Who is Niccolo Machiavelli?
Niccolò di Bernardo dei Machiavelli (/ˌmækiəˈvɛli/ MAK-ee-ə-VEL-ee, US also /ˌmɑːk-/ MAHK-, Italian: [nikkoˈlɔ mmakjaˈvɛlli]; 3 May 1469 – 21 June 1527), occasionally rendered in English as Nicholas Machiavel (/ˈmækiəvɛl/ MAK-ee-ə-vel, US also /ˈmɑːk-/ MAHK-; see below), was an Italian diplomat, author, philosopher and historian who lived during the Renaissance. He is best known for his political treatise The Prince (Il Principe), written in about 1513 but not published until 1532. He has often been called the father of modern political philosophy and political science
For many years he served as a senior official in the Florentine Republic with responsibilities in diplomatic and military affairs. He wrote comedies, carnival songs, and poetry. His personal correspondence is also important to historians and scholars of Italian correspondence. He worked as secretary to the Second Chancery of the Republic of Florence from 1498 to 1512, when the Medici were out of power.
After his death Machiavelli’s name came to evoke unscrupulous acts of the sort he advised most famously in his work, The Prince. He claimed that his experience and reading of history showed him that politics have always been played with deception, treachery, and crime. He also notably said that a ruler who is establishing a kingdom or a republic, and is criticized for his deeds, including violence, should be excused when the intention and the result is beneficial to him. Machiavelli’s Prince has been surrounded by controversy since its release. Some considered it to be a straightforward description of the evil means used by bad rulers; many read in it evil recommendations to tyrants to help them maintain their power. Even into recent times, some scholars, such as Leo Strauss, have restated the traditional opinion that Machiavelli was a “teacher of evil”.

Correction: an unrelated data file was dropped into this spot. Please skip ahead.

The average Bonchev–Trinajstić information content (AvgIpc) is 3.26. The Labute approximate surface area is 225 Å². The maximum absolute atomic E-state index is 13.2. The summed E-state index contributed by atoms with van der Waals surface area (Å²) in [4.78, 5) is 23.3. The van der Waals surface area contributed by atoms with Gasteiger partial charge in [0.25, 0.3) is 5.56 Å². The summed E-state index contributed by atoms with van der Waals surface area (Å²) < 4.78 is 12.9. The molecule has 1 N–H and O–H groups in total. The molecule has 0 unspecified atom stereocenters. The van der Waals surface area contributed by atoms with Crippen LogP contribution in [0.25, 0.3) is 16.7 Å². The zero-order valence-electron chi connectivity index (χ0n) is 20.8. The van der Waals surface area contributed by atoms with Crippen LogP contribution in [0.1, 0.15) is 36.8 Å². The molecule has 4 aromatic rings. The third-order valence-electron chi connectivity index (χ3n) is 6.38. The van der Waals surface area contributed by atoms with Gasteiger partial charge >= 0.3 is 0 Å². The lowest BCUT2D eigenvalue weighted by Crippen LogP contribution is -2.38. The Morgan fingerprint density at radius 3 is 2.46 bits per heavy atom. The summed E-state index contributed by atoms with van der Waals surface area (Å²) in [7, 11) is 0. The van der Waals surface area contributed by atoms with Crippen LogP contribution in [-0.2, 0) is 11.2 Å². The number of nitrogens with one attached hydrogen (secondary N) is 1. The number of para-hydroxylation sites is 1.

Machiavelli died on 21 June 1527 at the age of 58 after receiving his last rites. He was buried at the Church of Santa Croce in Florence. In 1789 George Nassau Clavering, and Pietro Leopoldo, Grand Duke of Tuscany, initiated the construction of a monument on Machiavelli’s tomb. It was sculpted by Innocenzo Spinazzi, with an epitaph by Doctor Ferroni inscribed on it. The Latin legend reads: TANTO NOMINI NULLUM PAR ELOGIUM (“So great a name (has) no adequate praise” or “No eulogy (would be) a match for such a great name” or “There is no praise equal to so great a name.”)
If you were born in the late 1900s, you might be familiar with Machiavelli due to the musical work of Tupac Shakur. You might have even talked yourself into believing that Machiavelli influenced 2Pac to fake his death and move of Cuba. You might even be patiently keeping an eye on Reddit for clues about his inevitable return. You might. Not me, though.
What does a 20th century American rapper have in common with a 15th century Italian diplomat? You can read about that HERE.